Thursday, June 27, 2013

MFF ’13: Baikonur

Just like their Soviet counterparts used to do, Russian cosmonauts watch the Central Asian caper movie White Sun of the Desert before each lift-off from the Baikonur Cosmodrome in Kazakhstan.  Not the surprisingly, the locals have an ambiguously symbiotic relationship to the Russian space program.  One young Kazakh misfit harbors ambitions regarding love and space travel in Veit Helmer’s Baikonur (trailer here), which has its Texas premiere this Saturday at the 2013 Marfa Film Festival.

The men of Iskander “Gagarin” Orinbekov’s village have only one source of employment—salvaging metal cast-off from rocket launches.  A self taught engineer, Orinbekov usually gives them an edge over their competition.  They have a saying: “what drops from the sky is a gift from God.”  Tragically, falling space debris also killed Gargarin’s parents when he was young.  Yet, he still dreams of joining the cosmonauts.  Then one day, Orinbekov discovers French space tourist Julie Mahé’s missing space capsule with her strapped inside.  When she finally comes to, she has a tempting case of amnesia.  Since she fell from the sky, Orinbekov wonders if he can really keep her.

Filmed on location at Baikonur and Star City outside Moscow, Baikonur captures the grand scale of the Russian space facilities.  Helmer really instills a real sense of place in the film and evokes the idealism many people still feel for the daring pursuit of space exploration.  He and cinematographer Kolya Kano frame some striking images throughout the film, juxtaposing the traditional trappings of Orinbekov’s village with the hulking rocket scraps.  Unfortunately, Baikonur eventually runs out of steam, slumping into a rather standard issue star-crossed love tale down the stretch.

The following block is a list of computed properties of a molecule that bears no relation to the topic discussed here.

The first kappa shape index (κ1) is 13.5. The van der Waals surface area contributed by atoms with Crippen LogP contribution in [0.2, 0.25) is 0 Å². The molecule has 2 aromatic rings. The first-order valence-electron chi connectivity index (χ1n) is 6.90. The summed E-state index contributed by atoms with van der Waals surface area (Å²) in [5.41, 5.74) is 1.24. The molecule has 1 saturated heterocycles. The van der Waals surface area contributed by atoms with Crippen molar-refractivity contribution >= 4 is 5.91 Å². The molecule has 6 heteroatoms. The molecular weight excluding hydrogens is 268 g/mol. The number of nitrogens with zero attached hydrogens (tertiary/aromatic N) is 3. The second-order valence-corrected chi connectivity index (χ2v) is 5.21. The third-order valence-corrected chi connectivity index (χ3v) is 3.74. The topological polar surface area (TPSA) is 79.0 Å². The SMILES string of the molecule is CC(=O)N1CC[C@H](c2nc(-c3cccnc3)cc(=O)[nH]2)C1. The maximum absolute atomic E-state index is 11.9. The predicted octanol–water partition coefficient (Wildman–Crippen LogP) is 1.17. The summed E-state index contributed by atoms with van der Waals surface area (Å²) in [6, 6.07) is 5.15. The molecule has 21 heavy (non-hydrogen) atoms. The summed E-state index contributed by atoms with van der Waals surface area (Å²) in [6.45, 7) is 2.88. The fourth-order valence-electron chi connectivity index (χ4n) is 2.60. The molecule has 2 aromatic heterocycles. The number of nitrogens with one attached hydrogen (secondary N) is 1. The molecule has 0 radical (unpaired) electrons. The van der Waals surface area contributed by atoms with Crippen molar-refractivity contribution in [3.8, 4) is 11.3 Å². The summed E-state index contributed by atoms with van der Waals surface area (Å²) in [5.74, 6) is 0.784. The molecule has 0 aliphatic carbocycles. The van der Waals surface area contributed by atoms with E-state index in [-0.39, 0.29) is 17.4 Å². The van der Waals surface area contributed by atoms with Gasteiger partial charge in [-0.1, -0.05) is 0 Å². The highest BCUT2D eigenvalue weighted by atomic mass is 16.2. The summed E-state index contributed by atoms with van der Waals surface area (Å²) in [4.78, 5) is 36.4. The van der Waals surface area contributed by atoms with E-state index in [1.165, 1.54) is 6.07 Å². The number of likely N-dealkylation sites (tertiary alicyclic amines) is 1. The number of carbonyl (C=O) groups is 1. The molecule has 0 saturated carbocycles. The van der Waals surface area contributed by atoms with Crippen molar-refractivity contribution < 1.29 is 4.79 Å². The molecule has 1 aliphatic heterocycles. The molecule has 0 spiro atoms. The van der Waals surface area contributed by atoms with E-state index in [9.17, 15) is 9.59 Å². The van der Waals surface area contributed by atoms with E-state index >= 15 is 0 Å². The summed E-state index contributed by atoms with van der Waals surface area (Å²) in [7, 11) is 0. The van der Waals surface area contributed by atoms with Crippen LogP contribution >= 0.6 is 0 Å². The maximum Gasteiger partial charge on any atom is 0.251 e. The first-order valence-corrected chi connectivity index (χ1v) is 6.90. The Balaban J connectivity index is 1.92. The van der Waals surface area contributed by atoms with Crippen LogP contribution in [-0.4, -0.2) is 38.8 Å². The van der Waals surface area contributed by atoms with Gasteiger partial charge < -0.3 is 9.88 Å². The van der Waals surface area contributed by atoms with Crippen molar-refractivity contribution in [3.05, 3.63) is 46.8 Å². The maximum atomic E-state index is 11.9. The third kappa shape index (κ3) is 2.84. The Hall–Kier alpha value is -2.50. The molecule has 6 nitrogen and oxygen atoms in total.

Central Asia has been a region of fertile inspiration for Helmer, the German helmer, whose previous film was the likable fable Absurdistan.  However, he loses perspective occasionally in Baikonur.  It is hard to imagine most women in the audience will find the offers to buy Orinbekov’s “fiancée” a funny ha-ha turn of events.

Nonetheless, Alexander Asochakov is engagingly earnest as Orinbekov, despite his limited dialogue.  Conversely, Marie de Villepin (daughter of Sarkozy’s nemesis, Dominique de Villepin) is somewhat vanilla as Mahé.  However, Erbulat Toguzakov has some nicely wry moments as Orinbekov’s grandfather, Rustam.  At one point he tartly laments: “the young are so clever and the world is so dumb.”

When celebrating stargazers and space travelers, Baikonur’s innocent spirit of wonder is genuinely charming.  The question of whether Orinbekov will win back Mahé or possibly start to notice his old childhood friendemy Nazira is considerably harder to get caught up in.  At least the look and the feel of the film are rather special.  Recommended for space program enthusiasts and boosters, Baikonur screens this Saturday (6/29) during the 2013 Marfa Film Festival.